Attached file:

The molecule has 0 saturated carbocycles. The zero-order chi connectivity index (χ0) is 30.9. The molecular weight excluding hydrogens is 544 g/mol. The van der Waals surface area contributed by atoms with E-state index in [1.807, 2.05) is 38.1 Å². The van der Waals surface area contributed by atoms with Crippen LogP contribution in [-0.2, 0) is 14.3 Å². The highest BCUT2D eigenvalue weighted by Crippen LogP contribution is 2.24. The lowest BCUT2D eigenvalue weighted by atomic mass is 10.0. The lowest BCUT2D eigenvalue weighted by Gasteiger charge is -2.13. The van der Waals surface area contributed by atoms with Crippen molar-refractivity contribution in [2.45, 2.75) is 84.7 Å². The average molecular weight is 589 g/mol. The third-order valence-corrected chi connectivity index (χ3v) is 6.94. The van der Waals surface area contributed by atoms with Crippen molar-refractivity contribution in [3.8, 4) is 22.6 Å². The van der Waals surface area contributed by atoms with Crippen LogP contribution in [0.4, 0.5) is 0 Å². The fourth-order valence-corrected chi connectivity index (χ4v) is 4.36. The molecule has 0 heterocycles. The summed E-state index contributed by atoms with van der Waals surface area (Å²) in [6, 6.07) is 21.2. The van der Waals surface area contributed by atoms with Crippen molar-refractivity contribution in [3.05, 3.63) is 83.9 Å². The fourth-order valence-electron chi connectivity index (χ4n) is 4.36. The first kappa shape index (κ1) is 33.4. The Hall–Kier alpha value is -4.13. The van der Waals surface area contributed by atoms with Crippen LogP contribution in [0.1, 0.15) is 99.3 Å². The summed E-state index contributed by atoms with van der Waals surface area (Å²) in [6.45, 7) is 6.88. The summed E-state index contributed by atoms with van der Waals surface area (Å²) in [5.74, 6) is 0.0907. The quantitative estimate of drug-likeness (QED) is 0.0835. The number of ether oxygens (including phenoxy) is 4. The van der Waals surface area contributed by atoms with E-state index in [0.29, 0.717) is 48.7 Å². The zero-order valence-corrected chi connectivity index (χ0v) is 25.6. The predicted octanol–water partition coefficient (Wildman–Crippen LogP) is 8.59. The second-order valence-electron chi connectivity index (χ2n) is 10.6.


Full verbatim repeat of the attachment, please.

The molecule has 0 saturated carbocycles. The zero-order chi connectivity index (χ0) is 30.9. The molecular weight excluding hydrogens is 544 g/mol. The van der Waals surface area contributed by atoms with E-state index in [1.807, 2.05) is 38.1 Å². The van der Waals surface area contributed by atoms with Crippen LogP contribution in [-0.2, 0) is 14.3 Å². The highest BCUT2D eigenvalue weighted by Crippen LogP contribution is 2.24. The lowest BCUT2D eigenvalue weighted by atomic mass is 10.0. The lowest BCUT2D eigenvalue weighted by Gasteiger charge is -2.13. The van der Waals surface area contributed by atoms with Crippen molar-refractivity contribution in [2.45, 2.75) is 84.7 Å². The average molecular weight is 589 g/mol. The third-order valence-corrected chi connectivity index (χ3v) is 6.94. The van der Waals surface area contributed by atoms with Crippen molar-refractivity contribution in [3.8, 4) is 22.6 Å². The van der Waals surface area contributed by atoms with Crippen LogP contribution in [0.4, 0.5) is 0 Å². The fourth-order valence-corrected chi connectivity index (χ4v) is 4.36. The molecule has 0 heterocycles. The summed E-state index contributed by atoms with van der Waals surface area (Å²) in [6, 6.07) is 21.2. The van der Waals surface area contributed by atoms with Crippen molar-refractivity contribution in [3.05, 3.63) is 83.9 Å². The fourth-order valence-electron chi connectivity index (χ4n) is 4.36. The first kappa shape index (κ1) is 33.4. The Hall–Kier alpha value is -4.13. The van der Waals surface area contributed by atoms with Crippen LogP contribution in [0.1, 0.15) is 99.3 Å². The summed E-state index contributed by atoms with van der Waals surface area (Å²) in [6.45, 7) is 6.88. The summed E-state index contributed by atoms with van der Waals surface area (Å²) in [5.74, 6) is 0.0907. The quantitative estimate of drug-likeness (QED) is 0.0835. The number of ether oxygens (including phenoxy) is 4. The van der Waals surface area contributed by atoms with E-state index in [0.29, 0.717) is 48.7 Å². The zero-order valence-corrected chi connectivity index (χ0v) is 25.6. The predicted octanol–water partition coefficient (Wildman–Crippen LogP) is 8.59. The second-order valence-electron chi connectivity index (χ2n) is 10.6.